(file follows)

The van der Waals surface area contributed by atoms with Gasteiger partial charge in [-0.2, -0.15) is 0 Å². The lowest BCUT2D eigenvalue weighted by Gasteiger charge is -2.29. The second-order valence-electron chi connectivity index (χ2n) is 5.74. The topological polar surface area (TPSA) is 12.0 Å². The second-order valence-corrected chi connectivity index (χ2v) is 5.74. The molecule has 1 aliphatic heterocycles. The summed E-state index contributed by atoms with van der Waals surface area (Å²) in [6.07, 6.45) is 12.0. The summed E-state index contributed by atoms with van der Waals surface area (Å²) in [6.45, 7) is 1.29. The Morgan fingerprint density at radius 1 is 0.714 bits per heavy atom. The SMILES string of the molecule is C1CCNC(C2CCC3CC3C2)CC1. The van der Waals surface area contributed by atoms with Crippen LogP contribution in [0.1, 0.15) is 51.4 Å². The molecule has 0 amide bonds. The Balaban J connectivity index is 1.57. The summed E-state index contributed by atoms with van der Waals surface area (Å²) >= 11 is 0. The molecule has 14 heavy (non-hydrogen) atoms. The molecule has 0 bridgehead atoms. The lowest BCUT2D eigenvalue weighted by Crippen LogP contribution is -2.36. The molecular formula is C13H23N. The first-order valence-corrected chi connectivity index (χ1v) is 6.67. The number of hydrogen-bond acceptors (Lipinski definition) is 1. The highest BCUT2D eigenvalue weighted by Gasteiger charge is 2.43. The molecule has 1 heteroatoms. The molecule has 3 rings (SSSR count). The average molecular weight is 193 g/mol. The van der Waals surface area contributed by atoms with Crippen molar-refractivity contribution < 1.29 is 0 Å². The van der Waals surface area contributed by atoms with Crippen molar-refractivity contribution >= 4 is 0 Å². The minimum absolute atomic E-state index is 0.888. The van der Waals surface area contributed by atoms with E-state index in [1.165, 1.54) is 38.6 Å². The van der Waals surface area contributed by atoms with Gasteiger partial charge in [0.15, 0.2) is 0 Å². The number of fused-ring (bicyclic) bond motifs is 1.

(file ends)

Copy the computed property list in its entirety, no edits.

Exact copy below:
The van der Waals surface area contributed by atoms with Gasteiger partial charge in [-0.2, -0.15) is 0 Å². The lowest BCUT2D eigenvalue weighted by Gasteiger charge is -2.29. The second-order valence-electron chi connectivity index (χ2n) is 5.74. The topological polar surface area (TPSA) is 12.0 Å². The second-order valence-corrected chi connectivity index (χ2v) is 5.74. The molecule has 1 aliphatic heterocycles. The summed E-state index contributed by atoms with van der Waals surface area (Å²) in [6.07, 6.45) is 12.0. The summed E-state index contributed by atoms with van der Waals surface area (Å²) in [6.45, 7) is 1.29. The Morgan fingerprint density at radius 1 is 0.714 bits per heavy atom. The SMILES string of the molecule is C1CCNC(C2CCC3CC3C2)CC1. The van der Waals surface area contributed by atoms with Crippen LogP contribution in [0.1, 0.15) is 51.4 Å². The molecule has 0 amide bonds. The Balaban J connectivity index is 1.57. The summed E-state index contributed by atoms with van der Waals surface area (Å²) >= 11 is 0. The molecule has 14 heavy (non-hydrogen) atoms. The molecule has 0 bridgehead atoms. The lowest BCUT2D eigenvalue weighted by Crippen LogP contribution is -2.36. The molecular formula is C13H23N. The first-order valence-corrected chi connectivity index (χ1v) is 6.67. The number of hydrogen-bond acceptors (Lipinski definition) is 1. The highest BCUT2D eigenvalue weighted by Gasteiger charge is 2.43. The molecule has 1 heteroatoms. The molecule has 3 rings (SSSR count). The average molecular weight is 193 g/mol. The van der Waals surface area contributed by atoms with Crippen molar-refractivity contribution < 1.29 is 0 Å². The van der Waals surface area contributed by atoms with Crippen molar-refractivity contribution >= 4 is 0 Å². The minimum absolute atomic E-state index is 0.888. The van der Waals surface area contributed by atoms with E-state index in [1.165, 1.54) is 38.6 Å². The van der Waals surface area contributed by atoms with Gasteiger partial charge in [0.15, 0.2) is 0 Å². The number of fused-ring (bicyclic) bond motifs is 1.